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Radiohead asks fans to make its music video: The death of the author

Radiohead wants its fans to get into the act of co-production. Why this is a Very Good Thing.

Culture

Radiohead is asking its fans to collaborate with the band to create its next music video. Unlike its "pay what you like" move, Radiohead isn't charting new territory with this move. It has been done before. The Shins did it, as have Modest Mouse, Beastie Boys, and others.

And yet Radiohead's video contest is a bit different:

...[T]hey've partnered with an independent video site, are focusing on animation, and are using a tiered voting approach that allows fans to be involved with picking the winner. Further, any song on the album is eligible for being turned into a video, which means fans will in many ways get to define the band's first single.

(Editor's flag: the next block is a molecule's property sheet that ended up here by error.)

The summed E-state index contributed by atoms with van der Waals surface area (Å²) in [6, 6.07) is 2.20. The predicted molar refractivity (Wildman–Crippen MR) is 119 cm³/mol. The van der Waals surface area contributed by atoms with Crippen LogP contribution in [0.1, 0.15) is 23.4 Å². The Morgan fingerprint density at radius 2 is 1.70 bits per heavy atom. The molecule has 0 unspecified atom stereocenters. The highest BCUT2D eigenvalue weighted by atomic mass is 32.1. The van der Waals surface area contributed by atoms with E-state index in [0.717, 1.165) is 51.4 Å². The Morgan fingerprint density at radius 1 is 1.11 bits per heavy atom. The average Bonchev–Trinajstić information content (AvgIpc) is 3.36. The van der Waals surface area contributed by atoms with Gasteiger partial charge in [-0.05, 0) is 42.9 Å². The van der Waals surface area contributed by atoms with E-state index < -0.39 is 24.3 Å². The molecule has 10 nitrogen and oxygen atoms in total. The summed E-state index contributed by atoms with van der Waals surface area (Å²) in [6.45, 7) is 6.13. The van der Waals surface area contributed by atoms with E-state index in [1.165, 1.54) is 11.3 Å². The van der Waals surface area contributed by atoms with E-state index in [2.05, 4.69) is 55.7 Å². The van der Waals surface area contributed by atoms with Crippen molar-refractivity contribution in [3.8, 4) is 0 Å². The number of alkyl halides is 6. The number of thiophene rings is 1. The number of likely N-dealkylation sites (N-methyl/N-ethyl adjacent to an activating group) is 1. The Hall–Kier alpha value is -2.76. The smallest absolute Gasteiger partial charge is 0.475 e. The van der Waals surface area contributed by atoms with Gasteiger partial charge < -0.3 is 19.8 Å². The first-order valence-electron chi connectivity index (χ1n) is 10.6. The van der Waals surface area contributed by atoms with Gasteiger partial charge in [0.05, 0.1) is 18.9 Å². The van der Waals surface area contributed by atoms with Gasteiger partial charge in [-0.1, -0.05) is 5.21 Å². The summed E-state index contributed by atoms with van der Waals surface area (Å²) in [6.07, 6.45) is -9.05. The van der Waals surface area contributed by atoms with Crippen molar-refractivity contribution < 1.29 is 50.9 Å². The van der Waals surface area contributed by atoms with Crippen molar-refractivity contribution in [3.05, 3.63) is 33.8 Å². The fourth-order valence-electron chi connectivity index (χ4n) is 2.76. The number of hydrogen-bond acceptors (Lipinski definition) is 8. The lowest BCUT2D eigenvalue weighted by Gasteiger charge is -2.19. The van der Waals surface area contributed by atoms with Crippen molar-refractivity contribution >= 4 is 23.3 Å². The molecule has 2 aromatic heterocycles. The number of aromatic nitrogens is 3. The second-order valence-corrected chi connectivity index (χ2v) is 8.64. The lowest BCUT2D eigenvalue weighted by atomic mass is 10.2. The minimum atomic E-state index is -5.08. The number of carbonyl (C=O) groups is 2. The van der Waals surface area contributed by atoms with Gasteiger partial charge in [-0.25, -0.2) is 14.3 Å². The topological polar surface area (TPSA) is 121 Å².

It is actually this last part that I find the most interesting, as it should prove fascinating to see how people interpret the various songs from In Rainbows. Even better, it will be intriguing to see if others share my preferences as to the songs. My favorite? "Nude," with "Weird Fishes" and "Reckoner" playing close seconds.

In literature there's a movement - perhaps most artfully advocated by Derrida - that suggests that the author's intent doesn't matter. I, the reader, construct the book. The author becomes secondary.

I don't believe this can be taken too far, but I do believe it has interesting implications for Radiohead in this case. What will fans do with its music? I suspect that unleashing the audience's creativity will prove a useful experiment, indeed, as requiring Thom Yorke and crew to innovate everything around their music may well prove to be a fruitless quest.

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